03/30/2012 12:27 EDT | Updated 05/29/2012 05:12 EDT

Budget Only Confirms Harper's Dullness


The 2012 federal budget was the last silky adornment to be peeled off in Stephen Harper's long dance of seven veils with Canadian Conservatives. Turns out there's not much underneath.

For the last six years, anyone who's turned to the Conservative Party for a coherent agenda of smaller government, lower spending, substantially reformed taxation, and a fundamental reexamination of the cause and purpose of all three, has been forced to nurse on a series of defensive excuses.

First it was all about making conservatism "electable" in Canada. This entailed merging the Canadian Alliance with the Progressive Conservatives -- a party that had long since abandoned any pretence of being on the right -- and Harper's subsequent Orwellian obsession with keeping all candidates of his new big-tent as muzzled and ideologically neutered as possible. There'll be plenty of time to be feisty and right-wing once the Conservatives actually took power, they were told, but in the meantime, for heaven's sake, don't frighten the poor voters!

Then the Conservatives actually did take power, but only under the embarrassing circumstances of a minority parliament. You can't honestly expect genuinely conservative government when the House is dominated by three leftist parties, the new narrative went. Just stay quiet and hug the centre a little longer. Before you know it we'll have a majority and then the real fun can begin.

The whole totemic notion of a Conservative "hidden agenda" was thus always as much a covert promise to the right as it was a fearful conspiracy theory of the left, but with the big budget reveal Thursday -- the first in Year Zero of the Harper majority -- it seems the whole thing truly was just a big lefty lie.

Five billion in surgical spending cuts (over the course of three years) for a government with revenues totalling over $250 billion is neither radical, nor particularly right-wing (the Martin-Chretien years, as the budget itself notes, were harsher), nor is the elimination of 19,200 bureaucrats (largely through attrition) in a country that employs over 250,000, nor is a 10 per cent cut to the billion-dollar-a-year CBC.  What it is, as John Ivision quickly noted, is "a grand vision of still-big government."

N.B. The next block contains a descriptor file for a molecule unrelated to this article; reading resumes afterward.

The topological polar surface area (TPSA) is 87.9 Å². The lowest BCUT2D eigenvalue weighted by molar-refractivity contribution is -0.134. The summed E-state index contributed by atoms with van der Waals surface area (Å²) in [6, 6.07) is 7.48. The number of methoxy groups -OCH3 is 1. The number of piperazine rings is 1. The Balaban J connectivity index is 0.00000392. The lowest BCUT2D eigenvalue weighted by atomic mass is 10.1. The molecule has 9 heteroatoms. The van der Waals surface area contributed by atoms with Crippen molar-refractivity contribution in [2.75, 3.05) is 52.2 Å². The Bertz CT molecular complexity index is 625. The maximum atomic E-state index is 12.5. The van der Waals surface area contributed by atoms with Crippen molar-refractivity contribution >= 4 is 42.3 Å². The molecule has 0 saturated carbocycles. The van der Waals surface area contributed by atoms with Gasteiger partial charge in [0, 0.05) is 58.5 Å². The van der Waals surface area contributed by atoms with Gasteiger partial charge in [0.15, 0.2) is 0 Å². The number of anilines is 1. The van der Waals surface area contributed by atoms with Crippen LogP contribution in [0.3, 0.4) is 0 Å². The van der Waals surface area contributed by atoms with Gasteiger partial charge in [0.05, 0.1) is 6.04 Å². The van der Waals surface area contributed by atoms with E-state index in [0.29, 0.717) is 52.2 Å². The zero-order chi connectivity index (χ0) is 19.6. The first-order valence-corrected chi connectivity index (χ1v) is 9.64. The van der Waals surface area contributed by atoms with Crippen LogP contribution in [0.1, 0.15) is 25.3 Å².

There are no more excuses left. The world must now make peace with the fact that middling moderation is not merely a Harper "tactic," but rather an end unto itself. We've wasted a lot of time assuming otherwise, so a rhetorical update is long overdue.

You can't blame the man too much. Moderation and piecemeal reform does "work" to an extent, at least in the sense that one of the easiest ways for a government to remain in power is to govern as blandly and offensively as possible, though this is rarely the stuff from which memorable legacies are made. In botching his last opportunity to introduce an identifiably unique vision for Canadian governance, Harper has unambiguously stated that greatness is not within his grasp.

In his epic 2002 survey on political leadership, King of the Mountain, Arnold Ludwig concluded that the success rates of world leaders is ultimately determined just as much by bravery and risk-taking as any actual policy outcome. This is why, for instance, public polls routinely rank Pierre Trudeau and Ronald Reagan as among the greatest leaders of their respective countries.

Both men were obviously flawed, relatively ineffective, and (to a point) hypocrites, with wide gaps between promise and delivery, but also marvellous visionaries and storytellers capable of tapping into some powerful instinct of hope and ambition deep within the hearts of those they ruled. There was, in short, a core of principled authenticity in these leaders -- in Reagan's case, a love of individualism, in Trudeau's, a deep passion for national unity -- which either tempered, softened, or otherwise made palatable their unimpressive chore of managing the federal government.

No one has ever offered such a defence of Harper, and I very much doubt anyone ever will.  He has no story to tell, and his leadership has mostly highlighted, rather than hid, the ugly pettiness, vanity, arrogance, and authoritarianism that motivates the majority of democratic politicians who are too untalented to try harder.

The Prime Minister is an intelligent man, and in terms of his own ideological development, chronicled in books like William Johnson's heroic biography, he may still be one of the most brilliant men to ever run the nation, at least insofar that his depth of understanding of Canada and the greater "Canadian system" of interlocking relationships between government, business, interest groups, bureaucracy, media, and conventional wisdom is far more well-rounded and critical than any of those who have come before him.

Harper was well-equipped to be a Canadian Reagan, but his legacy will be that of a Bush. It may be a very long time indeed before the leadership of Canada is entrusted to another man capable of conjuring up an inspiring and engaging conservative path for Canada distinct from the over-governed, special interest marbled morass that this unspectacular budget seems so eager to preserve.